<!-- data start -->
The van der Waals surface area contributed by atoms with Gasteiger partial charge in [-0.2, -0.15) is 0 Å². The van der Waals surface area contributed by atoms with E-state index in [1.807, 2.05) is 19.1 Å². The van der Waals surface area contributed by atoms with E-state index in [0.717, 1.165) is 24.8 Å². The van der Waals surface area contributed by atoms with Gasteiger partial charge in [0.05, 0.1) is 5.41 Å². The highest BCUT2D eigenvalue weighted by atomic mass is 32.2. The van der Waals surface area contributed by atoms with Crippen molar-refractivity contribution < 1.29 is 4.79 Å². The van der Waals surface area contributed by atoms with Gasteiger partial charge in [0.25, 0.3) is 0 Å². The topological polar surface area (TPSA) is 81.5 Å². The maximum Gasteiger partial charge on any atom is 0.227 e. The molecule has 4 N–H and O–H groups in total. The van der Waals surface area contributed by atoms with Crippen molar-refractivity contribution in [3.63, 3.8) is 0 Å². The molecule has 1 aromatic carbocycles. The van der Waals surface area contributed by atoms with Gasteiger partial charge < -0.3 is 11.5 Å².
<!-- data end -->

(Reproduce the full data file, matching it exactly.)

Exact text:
The van der Waals surface area contributed by atoms with Gasteiger partial charge in [-0.2, -0.15) is 0 Å². The van der Waals surface area contributed by atoms with E-state index in [1.807, 2.05) is 19.1 Å². The van der Waals surface area contributed by atoms with E-state index in [0.717, 1.165) is 24.8 Å². The van der Waals surface area contributed by atoms with Gasteiger partial charge in [0.05, 0.1) is 5.41 Å². The highest BCUT2D eigenvalue weighted by atomic mass is 32.2. The van der Waals surface area contributed by atoms with Crippen molar-refractivity contribution < 1.29 is 4.79 Å². The van der Waals surface area contributed by atoms with Gasteiger partial charge in [0.25, 0.3) is 0 Å². The topological polar surface area (TPSA) is 81.5 Å². The maximum Gasteiger partial charge on any atom is 0.227 e. The molecule has 4 N–H and O–H groups in total. The van der Waals surface area contributed by atoms with Crippen molar-refractivity contribution in [3.63, 3.8) is 0 Å². The molecule has 1 aromatic carbocycles. The van der Waals surface area contributed by atoms with Gasteiger partial charge < -0.3 is 11.5 Å².